Phenotypic Mutation 'spartacus' (pdf version)
Mutation Type missense
Coordinate5,760,826 bp (GRCm38)
Base Change C ⇒ A (forward strand)
Gene Scyl1
Gene Name SCY1-like 1 (S. cerevisiae)
Synonym(s) 2810011O19Rik, mfd, mdf, Ntkl, p105
Chromosomal Location 5,758,427-5,771,401 bp (-)
MGI Phenotype FUNCTION: [Summary is not available for the mouse gene. This summary is for the human ortholog.] This gene encodes a transcriptional regulator belonging to the SCY1-like family of kinase-like proteins. The protein has a divergent N-terminal kinase domain that is thought to be catalytically inactive, and can bind specific DNA sequences through its C-terminal domain. It activates transcription of the telomerase reverse transcriptase and DNA polymerase beta genes. The protein has been localized to the nucleus, and also to the cytoplasm and centrosomes during mitosis. Multiple transcript variants encoding different isoforms have been found for this gene. [provided by RefSeq, Jul 2008]
PHENOTYPE: Mice homozygous for a spontaneous mutation or a knock-out allele develop a motoneuron disease characterized by gait ataxia, reduced grip strength, tremors, progressive hindlimb paralysis, muscular atrophy, and motoneuron degeneration. [provided by MGI curators]
Accession Number

NCBI RefSeq: NM_023912, NM_001361921, NM_001361922; MGI:1931787

Mapped Yes 
Amino Acid Change Valine changed to Phenylalanine
Institutional SourceBeutler Lab
Gene Model predicted gene model for protein(s): [ENSMUSP00000025890] [ENSMUSP00000080214]
SMART Domains Protein: ENSMUSP00000025890
Gene: ENSMUSG00000024941
AA Change: V488F

low complexity region 18 28 N/A INTRINSIC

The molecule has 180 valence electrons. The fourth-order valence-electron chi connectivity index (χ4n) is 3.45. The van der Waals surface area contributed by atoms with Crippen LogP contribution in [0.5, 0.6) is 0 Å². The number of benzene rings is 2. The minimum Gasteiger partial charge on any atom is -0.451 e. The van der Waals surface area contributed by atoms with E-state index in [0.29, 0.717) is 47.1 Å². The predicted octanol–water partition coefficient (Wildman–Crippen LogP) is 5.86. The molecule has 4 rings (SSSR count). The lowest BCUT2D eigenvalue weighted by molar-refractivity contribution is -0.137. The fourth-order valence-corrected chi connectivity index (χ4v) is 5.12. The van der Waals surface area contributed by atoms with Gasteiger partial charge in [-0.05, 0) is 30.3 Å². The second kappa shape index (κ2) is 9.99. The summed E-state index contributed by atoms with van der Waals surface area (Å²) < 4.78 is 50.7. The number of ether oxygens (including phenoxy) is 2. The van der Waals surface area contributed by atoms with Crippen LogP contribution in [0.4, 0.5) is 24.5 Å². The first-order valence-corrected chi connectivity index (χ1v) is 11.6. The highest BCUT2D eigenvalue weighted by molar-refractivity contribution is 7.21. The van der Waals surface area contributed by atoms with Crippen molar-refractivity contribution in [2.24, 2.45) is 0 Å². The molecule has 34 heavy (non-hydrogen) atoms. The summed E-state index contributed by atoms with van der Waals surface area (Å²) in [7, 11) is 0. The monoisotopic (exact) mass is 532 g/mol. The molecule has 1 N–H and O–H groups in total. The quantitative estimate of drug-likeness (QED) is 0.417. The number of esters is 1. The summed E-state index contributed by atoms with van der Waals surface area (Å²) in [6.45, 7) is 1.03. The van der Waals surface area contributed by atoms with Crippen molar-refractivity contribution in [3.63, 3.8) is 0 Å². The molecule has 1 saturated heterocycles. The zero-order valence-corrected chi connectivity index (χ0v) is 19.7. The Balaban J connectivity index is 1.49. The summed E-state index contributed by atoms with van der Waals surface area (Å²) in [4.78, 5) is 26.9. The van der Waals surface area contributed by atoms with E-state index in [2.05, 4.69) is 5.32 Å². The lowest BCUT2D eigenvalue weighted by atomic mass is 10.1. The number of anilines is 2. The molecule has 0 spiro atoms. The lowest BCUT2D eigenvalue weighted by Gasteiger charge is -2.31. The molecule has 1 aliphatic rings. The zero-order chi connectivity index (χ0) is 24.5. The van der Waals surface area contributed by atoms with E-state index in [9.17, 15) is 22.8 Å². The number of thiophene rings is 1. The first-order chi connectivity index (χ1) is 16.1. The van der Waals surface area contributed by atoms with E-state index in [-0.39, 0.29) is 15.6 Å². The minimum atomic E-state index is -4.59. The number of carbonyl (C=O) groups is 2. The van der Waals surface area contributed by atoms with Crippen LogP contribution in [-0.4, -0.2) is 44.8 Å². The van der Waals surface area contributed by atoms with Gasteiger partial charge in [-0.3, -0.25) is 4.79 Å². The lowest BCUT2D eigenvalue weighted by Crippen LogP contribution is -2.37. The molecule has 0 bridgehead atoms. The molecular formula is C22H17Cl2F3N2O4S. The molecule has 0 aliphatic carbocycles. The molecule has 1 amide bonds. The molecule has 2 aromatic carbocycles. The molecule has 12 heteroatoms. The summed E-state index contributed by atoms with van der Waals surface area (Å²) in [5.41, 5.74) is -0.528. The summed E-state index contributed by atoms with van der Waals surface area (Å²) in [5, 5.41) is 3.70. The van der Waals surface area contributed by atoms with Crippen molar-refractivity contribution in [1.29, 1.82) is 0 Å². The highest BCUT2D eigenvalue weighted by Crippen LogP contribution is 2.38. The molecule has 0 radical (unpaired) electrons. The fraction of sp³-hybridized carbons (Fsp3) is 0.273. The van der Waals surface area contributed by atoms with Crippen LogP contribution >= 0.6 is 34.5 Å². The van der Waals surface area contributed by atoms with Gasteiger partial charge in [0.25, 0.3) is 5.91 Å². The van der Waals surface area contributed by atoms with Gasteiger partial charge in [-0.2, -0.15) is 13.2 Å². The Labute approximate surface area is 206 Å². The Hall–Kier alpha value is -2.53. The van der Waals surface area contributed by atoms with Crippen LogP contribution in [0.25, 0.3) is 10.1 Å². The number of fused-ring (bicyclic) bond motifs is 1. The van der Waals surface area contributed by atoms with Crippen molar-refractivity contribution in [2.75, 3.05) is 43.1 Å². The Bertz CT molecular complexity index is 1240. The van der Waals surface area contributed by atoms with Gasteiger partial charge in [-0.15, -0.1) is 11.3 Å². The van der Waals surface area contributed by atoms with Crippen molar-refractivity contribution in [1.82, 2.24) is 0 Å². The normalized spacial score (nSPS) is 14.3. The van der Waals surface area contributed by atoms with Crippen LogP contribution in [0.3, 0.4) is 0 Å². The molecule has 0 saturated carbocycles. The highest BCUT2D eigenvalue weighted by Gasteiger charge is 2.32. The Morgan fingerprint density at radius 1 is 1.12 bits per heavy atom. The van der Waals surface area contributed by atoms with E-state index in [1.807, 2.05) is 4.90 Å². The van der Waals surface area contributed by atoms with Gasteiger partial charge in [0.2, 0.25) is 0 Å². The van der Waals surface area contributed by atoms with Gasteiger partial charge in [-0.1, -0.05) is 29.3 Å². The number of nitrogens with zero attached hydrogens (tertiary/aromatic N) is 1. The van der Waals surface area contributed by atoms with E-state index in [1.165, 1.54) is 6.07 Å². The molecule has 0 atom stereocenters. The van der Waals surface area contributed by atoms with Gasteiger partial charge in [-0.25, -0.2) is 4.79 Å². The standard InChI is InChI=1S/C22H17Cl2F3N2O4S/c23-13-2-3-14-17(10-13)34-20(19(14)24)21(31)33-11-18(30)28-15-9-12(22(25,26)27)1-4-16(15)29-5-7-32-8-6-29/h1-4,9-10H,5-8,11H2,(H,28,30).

Pfam:Pkinase_Tyr 30 254 3.3e-11 PFAM
Pfam:Pkinase 31 252 2e-14 PFAM
SCOP:d1gw5a_ 350 536 1e-18 SMART
low complexity region 556 577 N/A INTRINSIC
low complexity region 608 620 N/A INTRINSIC
coiled coil region 759 795 N/A INTRINSIC
Predicted Effect probably damaging

PolyPhen 2 Score 0.999 (Sensitivity: 0.14; Specificity: 0.99)
(Using ENSMUST00000025890)
Meta Mutation Damage Score 0.288 question?
Is this an essential gene? Probably essential (E-score: 0.940) question?
Phenotypic Category
Phenotypequestion? Literature verified References
Body Weight (BP Female) - decreased
Body Weight (BP Male) - decreased
Body Weight (BP) - decreased
Body Weight (BP, z-score) - decreased
Body Weight (DSS Female) - decreased
Body Weight (DSS Male) - decreased
Body Weight (DSS) - decreased
Body Weight (DSS, z-score) - decreased
FACS B1b cells - decreased
Motor: Rotarod Weight - decreased
Motor: Rotarod Weight (Z-score) - decreased
Candidate Explorer Status CE: excellent candidate; human score: -0.5; ML prob: 0.702
Single pedigree
Linkage Analysis Data
Alleles Listed at MGI

All Mutations and Alleles(7) : Gene trapped(2) Spontaneous(1) Targeted(4)

Lab Alleles
AlleleSourceChrCoordTypePredicted EffectPPH Score
IGL02437:Scyl1 APN 19 5766196 missense probably damaging 1.00